Athelas was first brought to Middle-earth by Númenóreans, but by the end of the Third Age the knowledge of its healing properties was lost among all but the Rangers of the North. According to folklore in Gondor, it is especially powerful in the hands of the king, perhaps because of the Elven heritage of the royal house. It was used by Aragorn, secretly entering Minas Tirith upon his return to Gondor to heal those touched by the Black Breath (such as Merry), an act that enhanced his reputation and strengthened his claim to the crown. The rhyme of Gondorian lore about athelas is:
- When the Black Breath blows
- and death's shadow grows
- and all lights pass,
- come athelas! Come athelas!
- Life to the dying
- In the king's hand lying!
Aragorn also uses athelas to ease the pain of Frodo's wound when he is stabbed by a Morgul-blade at the Weathertop camp. The scent of the leaves also calms the minds of the other hobbits. Athelas is also used after Moria when Aragorn tends Frodo's and Sam's injuries. After the Battle of the Pelennor Fields, Aragorn used the wholesome plant in The Houses of Healing to revive Faramir, Lady Eowyn, and the hobbit Merry, who were all under the shadow of the Black Breath. Some Men of Gondor use an infusion of athelas for headaches.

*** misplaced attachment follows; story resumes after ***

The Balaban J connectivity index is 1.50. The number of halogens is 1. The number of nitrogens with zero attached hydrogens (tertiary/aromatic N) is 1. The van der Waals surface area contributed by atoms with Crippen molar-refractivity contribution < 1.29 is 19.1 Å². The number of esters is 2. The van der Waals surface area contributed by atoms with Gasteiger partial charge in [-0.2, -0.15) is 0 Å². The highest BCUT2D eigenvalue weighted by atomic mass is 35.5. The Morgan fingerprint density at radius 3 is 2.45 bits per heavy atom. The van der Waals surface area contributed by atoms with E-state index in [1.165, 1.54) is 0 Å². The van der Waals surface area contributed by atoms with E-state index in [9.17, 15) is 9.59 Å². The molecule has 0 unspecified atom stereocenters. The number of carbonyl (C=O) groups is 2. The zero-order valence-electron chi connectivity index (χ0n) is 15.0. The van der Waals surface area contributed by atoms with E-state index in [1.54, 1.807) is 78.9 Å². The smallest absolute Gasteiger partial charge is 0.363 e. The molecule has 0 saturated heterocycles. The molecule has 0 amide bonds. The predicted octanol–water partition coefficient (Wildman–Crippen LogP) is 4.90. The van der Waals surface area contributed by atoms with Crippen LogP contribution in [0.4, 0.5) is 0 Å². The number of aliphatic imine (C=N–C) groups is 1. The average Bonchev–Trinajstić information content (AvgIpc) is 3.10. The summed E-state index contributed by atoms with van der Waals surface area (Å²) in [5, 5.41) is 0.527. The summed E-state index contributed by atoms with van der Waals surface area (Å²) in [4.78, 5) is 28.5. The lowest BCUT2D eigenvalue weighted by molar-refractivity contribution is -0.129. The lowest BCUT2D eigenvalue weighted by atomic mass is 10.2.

The etymology of Athelas can be tracked down from several origins. In Sindarin: athaya [a lost element, helpful, beneficial], las [a healing plant]. In Quenya: lasse [leaf]. From Anglosaxon: æôele [noble]. From Old French: foil [leaf].
Other versions of the legendariumEdit
Athelas was also used by Huan and Lúthien to heal wounded Beren in the early Lay of Leithian. It contradicts the information from The Lord of the Rings of it being brought to Middle-earth by Númenóreans, so it was either changed by Tolkien in later versions of his legendarium, or athelas grew in Beleriand before it was destroyed, and then brought back to Middle-earth by Númenóreans in the Second Age.